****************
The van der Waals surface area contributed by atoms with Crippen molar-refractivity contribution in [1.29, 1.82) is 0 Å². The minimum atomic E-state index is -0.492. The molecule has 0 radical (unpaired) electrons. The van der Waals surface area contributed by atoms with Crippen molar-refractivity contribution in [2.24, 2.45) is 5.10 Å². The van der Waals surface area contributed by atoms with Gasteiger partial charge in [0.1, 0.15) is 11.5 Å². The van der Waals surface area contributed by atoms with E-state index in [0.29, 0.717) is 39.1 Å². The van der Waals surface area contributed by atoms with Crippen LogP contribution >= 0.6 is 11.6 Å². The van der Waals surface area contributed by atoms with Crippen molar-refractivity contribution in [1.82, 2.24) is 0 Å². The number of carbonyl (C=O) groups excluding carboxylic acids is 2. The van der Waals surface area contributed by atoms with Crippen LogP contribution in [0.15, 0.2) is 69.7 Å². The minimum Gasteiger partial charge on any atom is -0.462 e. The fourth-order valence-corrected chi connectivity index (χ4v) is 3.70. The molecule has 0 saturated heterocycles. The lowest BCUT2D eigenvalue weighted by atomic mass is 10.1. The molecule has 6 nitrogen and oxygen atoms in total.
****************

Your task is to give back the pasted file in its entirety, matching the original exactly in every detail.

The van der Waals surface area contributed by atoms with Crippen molar-refractivity contribution in [1.29, 1.82) is 0 Å². The minimum atomic E-state index is -0.492. The molecule has 0 radical (unpaired) electrons. The van der Waals surface area contributed by atoms with Crippen molar-refractivity contribution in [2.24, 2.45) is 5.10 Å². The van der Waals surface area contributed by atoms with Gasteiger partial charge in [0.1, 0.15) is 11.5 Å². The van der Waals surface area contributed by atoms with E-state index in [0.29, 0.717) is 39.1 Å². The van der Waals surface area contributed by atoms with Crippen LogP contribution >= 0.6 is 11.6 Å². The van der Waals surface area contributed by atoms with Crippen molar-refractivity contribution in [1.82, 2.24) is 0 Å². The number of carbonyl (C=O) groups excluding carboxylic acids is 2. The van der Waals surface area contributed by atoms with Crippen LogP contribution in [0.15, 0.2) is 69.7 Å². The minimum Gasteiger partial charge on any atom is -0.462 e. The fourth-order valence-corrected chi connectivity index (χ4v) is 3.70. The molecule has 0 saturated heterocycles. The lowest BCUT2D eigenvalue weighted by atomic mass is 10.1. The molecule has 6 nitrogen and oxygen atoms in total.